But most of the connections are to Polito and Beaton, Republican political allies from Shrewsbury. Beaton won Polito’s former seat in the Legislature in 2010, the year she ran unsuccessfully for state treasurer. Later, Baker chose him to be his environmental secretary, with Polito’s backing.
In Beaton’s first year as secretary, the DCR created a $66,000-a-year job that was filled by his brother’s father-in-law, Robert P. Healey, who is now working at the agency’s central regional headquarters in Clinton. Because it is a management-level position, the agency did not need to publicly advertise it.
Healey, 63, is the father of Jennifer Healey Beaton, the wife of the secretary’s brother, Brian. He used their Shrewsbury address when he was hired and works as a facilities manager at the Park Support Division, assisting DCR fleet management statewide and inspecting construction work in all DCR parks.
He is a certified electrician, working for several decades in Massachusetts and, for 10 years, at the Sugarloaf ski resort in Maine.
Nanci Guido, the daughter of a close Polito associate, was given a $54,000-a-year job, also at the DCR. She is charged with coordinating volunteer work at the agency’s properties, a newly created position. She had worked previously as an administrative assistant in a commercial office and coordinating volunteer work for various hospital and community efforts.
Guido is the daughter of a Revere police captain, James Guido, a supporter of the lieutenant governor who headed up the 2014 political effort and get-out-the-vote campaign for the Baker/Polito ticket in Revere and surrounding communities.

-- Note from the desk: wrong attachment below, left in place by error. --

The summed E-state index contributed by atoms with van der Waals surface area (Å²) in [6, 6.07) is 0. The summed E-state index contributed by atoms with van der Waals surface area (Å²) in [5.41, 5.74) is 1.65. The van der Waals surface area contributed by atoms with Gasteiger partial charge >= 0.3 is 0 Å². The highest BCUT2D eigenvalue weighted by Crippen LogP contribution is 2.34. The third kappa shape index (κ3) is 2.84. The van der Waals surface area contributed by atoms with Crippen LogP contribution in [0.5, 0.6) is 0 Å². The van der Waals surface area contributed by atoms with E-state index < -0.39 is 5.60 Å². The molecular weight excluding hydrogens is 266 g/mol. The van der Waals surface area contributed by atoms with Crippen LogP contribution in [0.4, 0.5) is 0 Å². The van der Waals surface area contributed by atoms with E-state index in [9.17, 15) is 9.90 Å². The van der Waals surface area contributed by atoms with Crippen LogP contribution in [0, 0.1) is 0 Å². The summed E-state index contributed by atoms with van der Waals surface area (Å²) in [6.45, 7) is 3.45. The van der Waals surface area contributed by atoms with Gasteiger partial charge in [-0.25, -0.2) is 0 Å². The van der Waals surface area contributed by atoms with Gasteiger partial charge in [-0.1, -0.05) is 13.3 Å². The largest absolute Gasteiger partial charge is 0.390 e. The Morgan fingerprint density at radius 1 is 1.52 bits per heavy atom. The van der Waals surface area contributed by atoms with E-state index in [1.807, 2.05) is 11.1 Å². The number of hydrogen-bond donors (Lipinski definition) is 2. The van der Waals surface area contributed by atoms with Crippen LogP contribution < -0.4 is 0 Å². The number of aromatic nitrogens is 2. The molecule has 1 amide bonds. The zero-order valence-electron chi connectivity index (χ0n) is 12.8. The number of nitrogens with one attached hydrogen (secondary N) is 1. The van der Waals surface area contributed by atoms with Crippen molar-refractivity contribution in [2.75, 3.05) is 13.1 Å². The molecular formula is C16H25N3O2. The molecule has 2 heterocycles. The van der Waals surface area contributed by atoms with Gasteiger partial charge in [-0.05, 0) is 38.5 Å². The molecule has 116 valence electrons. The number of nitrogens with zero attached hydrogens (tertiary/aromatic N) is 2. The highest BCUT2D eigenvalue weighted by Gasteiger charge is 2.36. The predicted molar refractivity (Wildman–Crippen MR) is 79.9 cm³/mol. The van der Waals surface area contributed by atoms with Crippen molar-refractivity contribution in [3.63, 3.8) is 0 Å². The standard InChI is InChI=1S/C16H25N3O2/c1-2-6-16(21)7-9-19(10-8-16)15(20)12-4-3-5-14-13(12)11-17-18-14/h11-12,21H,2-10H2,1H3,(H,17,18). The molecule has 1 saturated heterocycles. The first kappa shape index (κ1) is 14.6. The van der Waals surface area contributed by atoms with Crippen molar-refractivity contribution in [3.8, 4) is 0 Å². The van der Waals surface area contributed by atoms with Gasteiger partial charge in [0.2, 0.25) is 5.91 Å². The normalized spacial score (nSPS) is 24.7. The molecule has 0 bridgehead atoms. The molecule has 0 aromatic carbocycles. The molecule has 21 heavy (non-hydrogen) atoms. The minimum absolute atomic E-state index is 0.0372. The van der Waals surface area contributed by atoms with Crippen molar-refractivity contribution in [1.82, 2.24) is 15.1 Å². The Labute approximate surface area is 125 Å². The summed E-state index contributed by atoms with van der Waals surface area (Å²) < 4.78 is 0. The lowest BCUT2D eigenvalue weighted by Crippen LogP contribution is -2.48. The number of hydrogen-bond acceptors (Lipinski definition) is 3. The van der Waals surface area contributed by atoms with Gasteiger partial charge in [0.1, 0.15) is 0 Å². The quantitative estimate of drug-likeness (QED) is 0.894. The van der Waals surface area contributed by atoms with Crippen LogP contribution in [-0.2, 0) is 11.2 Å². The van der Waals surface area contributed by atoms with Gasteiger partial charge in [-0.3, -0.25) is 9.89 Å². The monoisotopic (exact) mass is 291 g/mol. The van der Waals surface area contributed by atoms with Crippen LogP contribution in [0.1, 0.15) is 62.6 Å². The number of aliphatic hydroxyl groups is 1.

Nicholas A. Panarelli, another DCR hire, owned the Lakeside Bar & Grille in Shrewsbury along with his parents, until they sold it in 2015. The family has close connections to Polito and Beaton. The lieutenant governor, Baker, Beaton and other office-seekers have used the restaurant for political functions; Baker and Polito appeared at a crowded campaign event at the Lakeside Bar & Grille just days before the November 2014 gubernatorial election. And the family has consistently contributed to Baker, Polito, and Beaton’s political committees.
Panarelli, who worked on Beaton’s 2012 legislative campaign, listed that experience on his original resume, which was obtained by the Globe, but never mentioned any work in facility management and leasing, although administration aides cite that background as a reason for his hiring in 2015 to be the DCR’s $75,000-a-year director of ice rink operations, a newly created position.
In 2016, Panarelli was promoted to acting director of the DCR’s central region, where he earns $81,548 annually. He’s responsible for day-to-day park operations across Central Massachusetts.